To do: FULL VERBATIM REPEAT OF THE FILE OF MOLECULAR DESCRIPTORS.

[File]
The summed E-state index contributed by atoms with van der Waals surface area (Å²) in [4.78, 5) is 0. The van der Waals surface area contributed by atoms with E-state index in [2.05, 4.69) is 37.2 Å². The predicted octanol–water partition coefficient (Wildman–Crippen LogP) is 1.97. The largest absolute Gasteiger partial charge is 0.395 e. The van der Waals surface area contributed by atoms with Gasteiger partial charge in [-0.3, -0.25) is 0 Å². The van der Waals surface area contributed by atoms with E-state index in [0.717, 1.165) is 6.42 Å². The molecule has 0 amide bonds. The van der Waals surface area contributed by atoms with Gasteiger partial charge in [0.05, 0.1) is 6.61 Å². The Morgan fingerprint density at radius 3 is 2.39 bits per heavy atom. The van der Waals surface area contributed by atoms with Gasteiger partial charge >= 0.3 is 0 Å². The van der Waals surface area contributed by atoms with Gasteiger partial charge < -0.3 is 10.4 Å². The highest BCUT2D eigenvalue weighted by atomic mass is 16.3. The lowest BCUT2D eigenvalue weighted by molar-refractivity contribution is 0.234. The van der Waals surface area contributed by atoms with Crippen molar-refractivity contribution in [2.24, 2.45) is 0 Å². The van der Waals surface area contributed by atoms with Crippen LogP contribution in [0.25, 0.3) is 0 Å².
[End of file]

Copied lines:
The summed E-state index contributed by atoms with van der Waals surface area (Å²) in [4.78, 5) is 0. The van der Waals surface area contributed by atoms with E-state index in [2.05, 4.69) is 37.2 Å². The predicted octanol–water partition coefficient (Wildman–Crippen LogP) is 1.97. The largest absolute Gasteiger partial charge is 0.395 e. The van der Waals surface area contributed by atoms with Gasteiger partial charge in [-0.3, -0.25) is 0 Å². The van der Waals surface area contributed by atoms with E-state index in [0.717, 1.165) is 6.42 Å². The molecule has 0 amide bonds. The van der Waals surface area contributed by atoms with Gasteiger partial charge in [0.05, 0.1) is 6.61 Å². The Morgan fingerprint density at radius 3 is 2.39 bits per heavy atom. The van der Waals surface area contributed by atoms with Gasteiger partial charge >= 0.3 is 0 Å². The van der Waals surface area contributed by atoms with Gasteiger partial charge < -0.3 is 10.4 Å². The highest BCUT2D eigenvalue weighted by atomic mass is 16.3. The lowest BCUT2D eigenvalue weighted by molar-refractivity contribution is 0.234. The van der Waals surface area contributed by atoms with Crippen molar-refractivity contribution in [2.24, 2.45) is 0 Å². The van der Waals surface area contributed by atoms with Crippen LogP contribution in [0.25, 0.3) is 0 Å².